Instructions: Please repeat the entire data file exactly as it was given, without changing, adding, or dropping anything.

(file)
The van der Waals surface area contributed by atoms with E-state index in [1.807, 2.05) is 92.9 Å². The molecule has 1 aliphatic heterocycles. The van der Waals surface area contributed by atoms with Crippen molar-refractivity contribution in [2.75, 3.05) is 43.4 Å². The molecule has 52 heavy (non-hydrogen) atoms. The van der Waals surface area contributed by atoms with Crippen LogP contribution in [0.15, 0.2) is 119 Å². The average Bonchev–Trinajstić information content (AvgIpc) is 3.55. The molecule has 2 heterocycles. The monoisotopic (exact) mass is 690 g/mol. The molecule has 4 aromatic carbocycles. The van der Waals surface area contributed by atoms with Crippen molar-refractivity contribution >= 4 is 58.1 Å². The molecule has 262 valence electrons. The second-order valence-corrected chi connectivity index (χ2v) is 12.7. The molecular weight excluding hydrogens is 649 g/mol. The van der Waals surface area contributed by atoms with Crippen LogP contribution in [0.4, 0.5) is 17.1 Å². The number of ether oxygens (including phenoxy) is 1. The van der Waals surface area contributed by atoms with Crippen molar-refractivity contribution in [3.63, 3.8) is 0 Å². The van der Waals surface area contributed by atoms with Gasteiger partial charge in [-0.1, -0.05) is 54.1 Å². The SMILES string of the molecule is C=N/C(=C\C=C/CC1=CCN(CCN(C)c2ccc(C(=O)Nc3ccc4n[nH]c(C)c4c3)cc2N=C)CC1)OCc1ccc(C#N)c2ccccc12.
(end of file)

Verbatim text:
The van der Waals surface area contributed by atoms with E-state index in [1.807, 2.05) is 92.9 Å². The molecule has 1 aliphatic heterocycles. The van der Waals surface area contributed by atoms with Crippen molar-refractivity contribution in [2.75, 3.05) is 43.4 Å². The molecule has 52 heavy (non-hydrogen) atoms. The van der Waals surface area contributed by atoms with Crippen LogP contribution in [0.15, 0.2) is 119 Å². The average Bonchev–Trinajstić information content (AvgIpc) is 3.55. The molecule has 2 heterocycles. The monoisotopic (exact) mass is 690 g/mol. The molecule has 4 aromatic carbocycles. The van der Waals surface area contributed by atoms with Crippen molar-refractivity contribution >= 4 is 58.1 Å². The molecule has 262 valence electrons. The second-order valence-corrected chi connectivity index (χ2v) is 12.7. The molecular weight excluding hydrogens is 649 g/mol. The van der Waals surface area contributed by atoms with Crippen LogP contribution in [0.4, 0.5) is 17.1 Å². The number of ether oxygens (including phenoxy) is 1. The van der Waals surface area contributed by atoms with Crippen molar-refractivity contribution in [3.63, 3.8) is 0 Å². The van der Waals surface area contributed by atoms with Gasteiger partial charge in [-0.1, -0.05) is 54.1 Å². The SMILES string of the molecule is C=N/C(=C\C=C/CC1=CCN(CCN(C)c2ccc(C(=O)Nc3ccc4n[nH]c(C)c4c3)cc2N=C)CC1)OCc1ccc(C#N)c2ccccc12.